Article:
Warning: 2 Diet Choices that Can Hurt Your Skin

by | Nov 8, 2021

COVID isn’t the only pandemic facing Australians right now. There’s also been an epidemic skin problem. It isn’t just masks causing this. Another culprit has been quarantine dining. Many of the patients we see at Austin Clinic (and a number of our staff, too) admit they strayed from their normally healthy eating habits during lockdown. The result of a diet of meat pies and jaffles, Tim Tams and lamingtons isn’t just an inch to pinch around the middle. It’s a dull, dry complexion dotted with spots. Has the same thing happened to you? 

Don’t despair, and please don’t stress eat! Dr Austin and the experienced team at our skin clinic in Balgowlah have some easy-peasy diet tips to help you. They’re so easy, in fact, you can use them to start eating your way to beautiful skin starting today.

Sugar, Collagen & Elastin

We love science at Austin Clinic, especially the science of skin. Science explains the why of things like skin rashes, breakouts, and other complexion problems. To help you understand why certain food choices are in your skin’s best interest, let’s look at how sugar acts in your body.

Sweeties may make your taste buds happy, but the sugar they contain makes your skin miserable. In a process known as glycation, sugar attaches to proteins in your blood stream, damaging them and creating free radicals. These free radicals attack collagen and elastin, making skin stiff and less elastic. 

Does this mean you have to give up sugar completely? Good heavens, no. “Processed sugars are the most detrimental to skin health,” says Dr Austin. “If you need to satisfy a craving for sweets, enjoy a piece of fruit.” In addition to making your taste buds happy, your whole body will benefit from the essential vitamins and minerals found in fruits including:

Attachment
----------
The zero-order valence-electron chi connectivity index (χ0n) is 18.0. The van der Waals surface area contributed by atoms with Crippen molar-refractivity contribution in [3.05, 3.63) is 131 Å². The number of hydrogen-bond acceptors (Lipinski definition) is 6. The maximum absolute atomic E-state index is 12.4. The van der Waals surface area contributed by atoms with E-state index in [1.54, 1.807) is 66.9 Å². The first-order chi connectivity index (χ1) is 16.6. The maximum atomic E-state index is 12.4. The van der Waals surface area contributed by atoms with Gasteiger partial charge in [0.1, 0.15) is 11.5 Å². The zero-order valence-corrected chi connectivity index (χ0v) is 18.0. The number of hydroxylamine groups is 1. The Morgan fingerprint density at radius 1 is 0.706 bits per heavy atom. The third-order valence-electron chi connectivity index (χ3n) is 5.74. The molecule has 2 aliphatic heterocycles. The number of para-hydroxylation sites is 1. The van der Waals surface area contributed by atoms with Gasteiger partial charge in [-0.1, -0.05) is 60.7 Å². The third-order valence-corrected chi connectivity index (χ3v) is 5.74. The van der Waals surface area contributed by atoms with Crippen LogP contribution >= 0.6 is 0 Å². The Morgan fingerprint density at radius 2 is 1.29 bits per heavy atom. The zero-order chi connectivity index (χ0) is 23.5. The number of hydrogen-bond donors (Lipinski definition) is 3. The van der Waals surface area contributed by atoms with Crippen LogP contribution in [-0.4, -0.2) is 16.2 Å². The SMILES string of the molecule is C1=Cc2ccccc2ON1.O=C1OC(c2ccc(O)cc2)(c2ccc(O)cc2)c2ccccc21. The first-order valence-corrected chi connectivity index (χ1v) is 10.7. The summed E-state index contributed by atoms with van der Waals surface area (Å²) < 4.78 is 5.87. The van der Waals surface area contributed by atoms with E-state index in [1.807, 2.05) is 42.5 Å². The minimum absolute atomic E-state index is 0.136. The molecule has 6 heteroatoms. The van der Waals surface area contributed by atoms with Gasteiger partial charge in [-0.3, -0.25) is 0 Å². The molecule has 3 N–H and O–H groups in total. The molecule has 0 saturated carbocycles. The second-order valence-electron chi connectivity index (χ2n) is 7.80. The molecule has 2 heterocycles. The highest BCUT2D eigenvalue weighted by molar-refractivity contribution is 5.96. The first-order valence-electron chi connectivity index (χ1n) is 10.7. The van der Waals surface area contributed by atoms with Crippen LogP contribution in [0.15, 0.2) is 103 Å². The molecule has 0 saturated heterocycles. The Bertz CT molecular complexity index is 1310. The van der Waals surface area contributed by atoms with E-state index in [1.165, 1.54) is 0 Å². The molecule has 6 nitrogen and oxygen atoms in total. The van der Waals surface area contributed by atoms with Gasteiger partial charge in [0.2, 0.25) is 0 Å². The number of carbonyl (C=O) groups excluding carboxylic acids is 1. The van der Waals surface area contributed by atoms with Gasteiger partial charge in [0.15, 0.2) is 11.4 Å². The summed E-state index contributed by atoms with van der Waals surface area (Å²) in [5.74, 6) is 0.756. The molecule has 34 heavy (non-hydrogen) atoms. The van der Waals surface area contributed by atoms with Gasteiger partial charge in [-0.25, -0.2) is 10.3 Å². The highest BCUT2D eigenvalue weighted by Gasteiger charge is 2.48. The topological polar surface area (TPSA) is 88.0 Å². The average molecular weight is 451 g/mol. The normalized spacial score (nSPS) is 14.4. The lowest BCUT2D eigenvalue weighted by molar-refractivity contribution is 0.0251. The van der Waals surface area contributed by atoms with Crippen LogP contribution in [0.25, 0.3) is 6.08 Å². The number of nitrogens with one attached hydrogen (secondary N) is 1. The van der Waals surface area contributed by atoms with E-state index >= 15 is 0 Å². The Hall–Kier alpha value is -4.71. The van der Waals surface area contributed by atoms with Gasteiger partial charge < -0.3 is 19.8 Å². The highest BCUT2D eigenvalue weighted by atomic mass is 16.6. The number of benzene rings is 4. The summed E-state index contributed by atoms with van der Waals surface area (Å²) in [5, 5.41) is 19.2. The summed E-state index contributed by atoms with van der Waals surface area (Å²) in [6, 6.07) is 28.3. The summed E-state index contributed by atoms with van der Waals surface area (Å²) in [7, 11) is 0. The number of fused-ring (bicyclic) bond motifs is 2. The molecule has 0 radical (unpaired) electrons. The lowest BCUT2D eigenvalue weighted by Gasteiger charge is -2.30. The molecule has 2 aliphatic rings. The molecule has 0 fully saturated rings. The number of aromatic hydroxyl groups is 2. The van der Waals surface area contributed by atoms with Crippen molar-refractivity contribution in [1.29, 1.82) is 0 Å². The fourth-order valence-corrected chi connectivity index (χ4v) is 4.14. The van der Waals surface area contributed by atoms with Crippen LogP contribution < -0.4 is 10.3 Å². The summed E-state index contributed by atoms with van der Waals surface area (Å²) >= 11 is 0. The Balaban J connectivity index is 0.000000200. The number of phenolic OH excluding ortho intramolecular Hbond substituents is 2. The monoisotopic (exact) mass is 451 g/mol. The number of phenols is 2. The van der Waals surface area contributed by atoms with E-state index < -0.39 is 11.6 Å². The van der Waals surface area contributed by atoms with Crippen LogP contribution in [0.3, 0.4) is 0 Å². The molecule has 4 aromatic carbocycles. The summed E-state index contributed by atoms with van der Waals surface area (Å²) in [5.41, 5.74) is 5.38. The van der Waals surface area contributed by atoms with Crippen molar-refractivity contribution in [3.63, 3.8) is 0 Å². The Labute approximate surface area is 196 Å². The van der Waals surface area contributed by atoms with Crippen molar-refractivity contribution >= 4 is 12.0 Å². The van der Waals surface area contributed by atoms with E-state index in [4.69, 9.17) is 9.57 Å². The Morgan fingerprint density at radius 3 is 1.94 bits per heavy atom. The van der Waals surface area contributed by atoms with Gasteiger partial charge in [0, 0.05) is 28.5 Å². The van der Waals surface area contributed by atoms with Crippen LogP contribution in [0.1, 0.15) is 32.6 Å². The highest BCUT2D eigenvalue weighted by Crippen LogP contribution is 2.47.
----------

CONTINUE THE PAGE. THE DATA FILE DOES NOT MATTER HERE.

• Blackberries
  • Blueberries
  • Kiwifruit
  • Oranges
  • Strawberries

Before we leave the subject of sugar, we’d like to say a few words about carbohydrates.

Dairy, Hormones & Sebum

If you suffer from monthly breakouts related to menstruation, you already know that hormones can wreak havoc with skin. What you may not know is that dairy products contain casein and whey protein, and these substances are believed to raise levels of a certain hormone linked to the increased production of sebum. “Sebum is the oily substance that keeps our skin supple,” explains Dr Austin. “Too much of it, however, is linked with acne development, eczema and rosacea.”

If you’re an ice cream lover, this may be tough to hear as we head into warm weather. Fortunately, there are lots of alternatives to dairy. Try including nut milk, frozen yogurt, kefir, and other tasty delights. Here’s more good news: fermented dairy products such as cheese are not linked to skin problems, so enjoy. (Watch the fat and calories, though.)

  • Bonus: The nice thing about cutting back on dairy is its positive effect on climate change. 

The bottom line is this: a skin-healthy diet isn’t about deprivation. It’s about substitution. “Start off slowly with a few changes,” suggests Dr Austin. “As you see your skin start to improve, it will motivate you to keep up the good work.” 

Still have questions? We have answers, along with treatments and products that can help you achieve the radiant, glowing skin you deserve, pandemic or not! Contact us today. We’re waiting to hear from you.